Wednesday, 17 April 2013

The Mist in the Mirror by Susan Hill

I'm pretty sure most people out there have heard of Susan Hill. If not, then you would have definitely heard of her most famous work, The Woman in Black. The hugely popular ghost story featuring a foreboding figure that haunts a small village and its inhabitants has been adapted into a smash west end play and a successful film. It was my love of this book that led me to find more of Hills' work and that is how I came across The Mist in the Mirror, her second ghost story. I had high hopes as I settled down to read it but did it hold up to her previous work?

The story focuses on a man named James Monmouth, sorry, that's Sir James Monmouth, who has been travelling all his life and has finally returned to England to settle down. After the death of his parents, he was raised in South Africa by his guardian and has visited many exotic locations, which are only lightly touched upon in the main bulk of the text. On his return to England, James feels very much at home but it isn't long before he starts to hear and see some strange things...

The books set up is very simple. It's basically the same as The Woman in Black - old man tells a young man a ghost story by a roaring fire - but I like that. It's written in a very traditional gothic horror style that works well with the Victorian setting. Hill brings this old world to life in rich, descriptive detail, creating such a strong and creepy atmosphere that you can't help but feel a little on edge. The plot develops as Sir Monmouth attempts to find as much information as possible about the man whose life he's been tracking around the world, the great and mysterious traveller Conrad Vane, only to be greeted with warnings of danger and dark secrets that should be left unknown. The first half of the book is wonderfully spine chilling, as the character, story and setting build up a sense of dread of what's to come but the ending is somewhat of an anti climax and I felt a lot of questions were left unanswered.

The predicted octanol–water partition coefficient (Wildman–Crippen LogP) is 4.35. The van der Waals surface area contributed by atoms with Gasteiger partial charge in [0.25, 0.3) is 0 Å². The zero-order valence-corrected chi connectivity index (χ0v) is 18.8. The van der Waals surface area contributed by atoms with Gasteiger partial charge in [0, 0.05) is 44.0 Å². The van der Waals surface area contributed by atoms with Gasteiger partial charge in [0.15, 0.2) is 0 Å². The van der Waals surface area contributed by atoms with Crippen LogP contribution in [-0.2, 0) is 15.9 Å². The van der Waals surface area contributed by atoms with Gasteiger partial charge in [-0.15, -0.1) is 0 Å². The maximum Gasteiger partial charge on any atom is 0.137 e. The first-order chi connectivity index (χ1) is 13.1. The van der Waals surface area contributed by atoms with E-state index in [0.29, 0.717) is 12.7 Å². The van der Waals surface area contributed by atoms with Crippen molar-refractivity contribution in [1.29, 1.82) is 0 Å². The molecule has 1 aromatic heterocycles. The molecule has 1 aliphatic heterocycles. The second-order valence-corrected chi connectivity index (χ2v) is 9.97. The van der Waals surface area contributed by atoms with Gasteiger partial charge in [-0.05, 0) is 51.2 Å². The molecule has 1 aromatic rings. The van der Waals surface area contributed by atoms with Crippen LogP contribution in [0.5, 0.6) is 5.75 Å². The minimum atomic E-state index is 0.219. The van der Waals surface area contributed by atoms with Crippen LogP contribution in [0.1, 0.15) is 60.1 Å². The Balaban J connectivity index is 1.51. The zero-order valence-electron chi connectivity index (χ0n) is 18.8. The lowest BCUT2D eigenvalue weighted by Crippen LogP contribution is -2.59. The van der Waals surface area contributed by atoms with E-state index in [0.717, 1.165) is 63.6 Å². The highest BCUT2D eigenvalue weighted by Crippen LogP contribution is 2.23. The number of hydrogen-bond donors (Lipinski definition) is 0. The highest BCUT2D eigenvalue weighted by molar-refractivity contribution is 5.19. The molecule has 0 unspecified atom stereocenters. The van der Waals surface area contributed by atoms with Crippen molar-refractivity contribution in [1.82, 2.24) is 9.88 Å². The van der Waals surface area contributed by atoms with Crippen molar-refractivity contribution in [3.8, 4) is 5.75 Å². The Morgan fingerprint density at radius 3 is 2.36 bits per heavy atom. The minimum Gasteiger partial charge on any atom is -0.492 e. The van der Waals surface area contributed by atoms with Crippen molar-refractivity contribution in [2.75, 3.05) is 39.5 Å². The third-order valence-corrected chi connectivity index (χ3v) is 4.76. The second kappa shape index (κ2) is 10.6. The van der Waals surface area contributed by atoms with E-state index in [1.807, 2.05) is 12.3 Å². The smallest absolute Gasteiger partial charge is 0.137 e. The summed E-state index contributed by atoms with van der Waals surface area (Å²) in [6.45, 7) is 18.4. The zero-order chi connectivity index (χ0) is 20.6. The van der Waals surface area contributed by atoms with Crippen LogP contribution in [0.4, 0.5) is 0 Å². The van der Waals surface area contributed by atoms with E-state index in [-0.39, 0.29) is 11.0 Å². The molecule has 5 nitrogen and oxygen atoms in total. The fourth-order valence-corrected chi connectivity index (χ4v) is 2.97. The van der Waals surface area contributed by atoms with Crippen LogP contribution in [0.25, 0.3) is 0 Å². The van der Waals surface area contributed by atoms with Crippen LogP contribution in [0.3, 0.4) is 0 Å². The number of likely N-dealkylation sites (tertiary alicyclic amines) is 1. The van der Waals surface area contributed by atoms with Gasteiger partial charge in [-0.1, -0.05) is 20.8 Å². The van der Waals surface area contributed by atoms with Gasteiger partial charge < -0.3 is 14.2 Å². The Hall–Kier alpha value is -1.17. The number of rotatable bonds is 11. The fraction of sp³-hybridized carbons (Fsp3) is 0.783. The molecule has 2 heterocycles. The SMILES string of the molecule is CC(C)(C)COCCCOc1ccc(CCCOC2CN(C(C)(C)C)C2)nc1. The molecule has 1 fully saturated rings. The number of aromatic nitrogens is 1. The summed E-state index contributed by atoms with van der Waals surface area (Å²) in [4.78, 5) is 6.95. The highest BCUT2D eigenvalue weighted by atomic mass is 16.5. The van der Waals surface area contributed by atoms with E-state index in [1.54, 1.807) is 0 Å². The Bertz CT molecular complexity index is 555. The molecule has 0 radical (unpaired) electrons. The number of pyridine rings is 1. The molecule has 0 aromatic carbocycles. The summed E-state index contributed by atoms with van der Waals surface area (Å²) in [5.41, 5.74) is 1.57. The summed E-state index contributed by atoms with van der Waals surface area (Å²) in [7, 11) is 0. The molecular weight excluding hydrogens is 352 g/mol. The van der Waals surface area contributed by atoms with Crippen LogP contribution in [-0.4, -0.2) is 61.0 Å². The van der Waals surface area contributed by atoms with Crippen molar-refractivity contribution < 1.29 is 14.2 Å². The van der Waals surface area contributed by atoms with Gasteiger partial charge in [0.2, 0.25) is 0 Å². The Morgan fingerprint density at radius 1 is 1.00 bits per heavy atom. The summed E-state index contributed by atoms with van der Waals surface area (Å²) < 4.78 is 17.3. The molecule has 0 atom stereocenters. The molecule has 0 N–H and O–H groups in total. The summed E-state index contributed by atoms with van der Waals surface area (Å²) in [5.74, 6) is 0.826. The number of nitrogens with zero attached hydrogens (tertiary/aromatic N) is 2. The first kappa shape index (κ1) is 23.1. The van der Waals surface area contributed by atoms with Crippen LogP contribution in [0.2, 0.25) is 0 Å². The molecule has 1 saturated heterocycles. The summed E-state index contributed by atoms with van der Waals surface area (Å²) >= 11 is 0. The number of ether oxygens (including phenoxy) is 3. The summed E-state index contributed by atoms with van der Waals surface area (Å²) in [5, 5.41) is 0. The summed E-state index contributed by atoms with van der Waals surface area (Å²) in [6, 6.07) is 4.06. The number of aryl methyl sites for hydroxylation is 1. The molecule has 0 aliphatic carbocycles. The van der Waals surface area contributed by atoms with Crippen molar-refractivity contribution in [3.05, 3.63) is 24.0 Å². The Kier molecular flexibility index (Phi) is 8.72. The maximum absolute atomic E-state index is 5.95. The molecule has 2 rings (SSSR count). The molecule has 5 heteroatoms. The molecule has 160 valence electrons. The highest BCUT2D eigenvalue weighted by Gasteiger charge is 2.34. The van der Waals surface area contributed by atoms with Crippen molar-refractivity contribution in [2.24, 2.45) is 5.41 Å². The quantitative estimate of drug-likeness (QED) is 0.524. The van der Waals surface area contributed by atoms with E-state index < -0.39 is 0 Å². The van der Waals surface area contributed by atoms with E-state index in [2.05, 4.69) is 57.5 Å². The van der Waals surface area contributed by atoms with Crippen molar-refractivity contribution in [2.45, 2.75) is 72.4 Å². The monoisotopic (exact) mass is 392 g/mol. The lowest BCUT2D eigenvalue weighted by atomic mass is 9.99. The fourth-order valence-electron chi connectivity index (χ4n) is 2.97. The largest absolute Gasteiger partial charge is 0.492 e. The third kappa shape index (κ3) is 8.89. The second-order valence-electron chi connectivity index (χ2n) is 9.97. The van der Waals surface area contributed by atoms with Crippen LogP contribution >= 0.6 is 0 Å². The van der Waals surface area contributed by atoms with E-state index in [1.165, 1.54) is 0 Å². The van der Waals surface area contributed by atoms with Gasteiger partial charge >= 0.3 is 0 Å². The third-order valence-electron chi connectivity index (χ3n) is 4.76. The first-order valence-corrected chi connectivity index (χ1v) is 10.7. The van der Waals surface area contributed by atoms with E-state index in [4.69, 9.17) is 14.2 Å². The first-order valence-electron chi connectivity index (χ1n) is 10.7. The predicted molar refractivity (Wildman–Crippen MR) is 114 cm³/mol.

The Mist in the Mirror is beautifully written; its brilliant tone and atmosphere create a thrilling suspense that drives a story in which not really a lot actually happens, but I still liked it. I love how much impact the English weather can have; the smoky fog of the London Thames at night and the gloomy rain of an English village are perfect locations for ghost sightings. The Mist in the Mirror may be flawed but it is still worth a read.

No comments:

Post a Comment